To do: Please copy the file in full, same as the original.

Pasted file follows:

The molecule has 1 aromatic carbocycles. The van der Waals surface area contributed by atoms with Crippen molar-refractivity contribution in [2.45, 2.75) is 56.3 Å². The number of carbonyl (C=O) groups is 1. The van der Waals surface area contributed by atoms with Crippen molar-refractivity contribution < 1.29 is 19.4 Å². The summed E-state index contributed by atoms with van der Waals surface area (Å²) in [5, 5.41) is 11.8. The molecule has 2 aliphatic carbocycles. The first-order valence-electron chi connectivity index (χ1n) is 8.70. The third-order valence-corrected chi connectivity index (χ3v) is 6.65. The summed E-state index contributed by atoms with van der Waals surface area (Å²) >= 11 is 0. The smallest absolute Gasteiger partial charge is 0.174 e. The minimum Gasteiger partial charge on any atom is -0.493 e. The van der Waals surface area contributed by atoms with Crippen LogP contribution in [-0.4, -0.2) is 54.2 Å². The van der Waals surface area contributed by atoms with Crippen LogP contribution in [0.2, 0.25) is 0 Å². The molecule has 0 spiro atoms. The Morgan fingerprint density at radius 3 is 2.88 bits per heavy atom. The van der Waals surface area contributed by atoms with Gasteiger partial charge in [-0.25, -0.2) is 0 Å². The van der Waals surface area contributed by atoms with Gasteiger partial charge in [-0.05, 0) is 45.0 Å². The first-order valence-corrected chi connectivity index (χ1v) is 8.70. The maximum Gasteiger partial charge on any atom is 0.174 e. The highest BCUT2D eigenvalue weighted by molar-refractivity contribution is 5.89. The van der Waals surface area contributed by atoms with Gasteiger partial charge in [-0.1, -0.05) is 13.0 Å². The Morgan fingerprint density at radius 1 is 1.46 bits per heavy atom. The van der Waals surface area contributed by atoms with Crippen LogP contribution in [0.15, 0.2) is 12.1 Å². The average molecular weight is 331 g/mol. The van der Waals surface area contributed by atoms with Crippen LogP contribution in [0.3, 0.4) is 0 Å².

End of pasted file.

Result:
The molecule has 1 aromatic carbocycles. The van der Waals surface area contributed by atoms with Crippen molar-refractivity contribution in [2.45, 2.75) is 56.3 Å². The number of carbonyl (C=O) groups is 1. The van der Waals surface area contributed by atoms with Crippen molar-refractivity contribution < 1.29 is 19.4 Å². The summed E-state index contributed by atoms with van der Waals surface area (Å²) in [5, 5.41) is 11.8. The molecule has 2 aliphatic carbocycles. The first-order valence-electron chi connectivity index (χ1n) is 8.70. The third-order valence-corrected chi connectivity index (χ3v) is 6.65. The summed E-state index contributed by atoms with van der Waals surface area (Å²) >= 11 is 0. The smallest absolute Gasteiger partial charge is 0.174 e. The minimum Gasteiger partial charge on any atom is -0.493 e. The van der Waals surface area contributed by atoms with Crippen LogP contribution in [-0.4, -0.2) is 54.2 Å². The van der Waals surface area contributed by atoms with Crippen LogP contribution in [0.2, 0.25) is 0 Å². The molecule has 0 spiro atoms. The Morgan fingerprint density at radius 3 is 2.88 bits per heavy atom. The van der Waals surface area contributed by atoms with Gasteiger partial charge in [-0.25, -0.2) is 0 Å². The van der Waals surface area contributed by atoms with Gasteiger partial charge in [-0.05, 0) is 45.0 Å². The first-order valence-corrected chi connectivity index (χ1v) is 8.70. The maximum Gasteiger partial charge on any atom is 0.174 e. The highest BCUT2D eigenvalue weighted by molar-refractivity contribution is 5.89. The van der Waals surface area contributed by atoms with Gasteiger partial charge in [-0.1, -0.05) is 13.0 Å². The Morgan fingerprint density at radius 1 is 1.46 bits per heavy atom. The van der Waals surface area contributed by atoms with Crippen LogP contribution in [0.15, 0.2) is 12.1 Å². The average molecular weight is 331 g/mol. The van der Waals surface area contributed by atoms with Crippen LogP contribution in [0.3, 0.4) is 0 Å².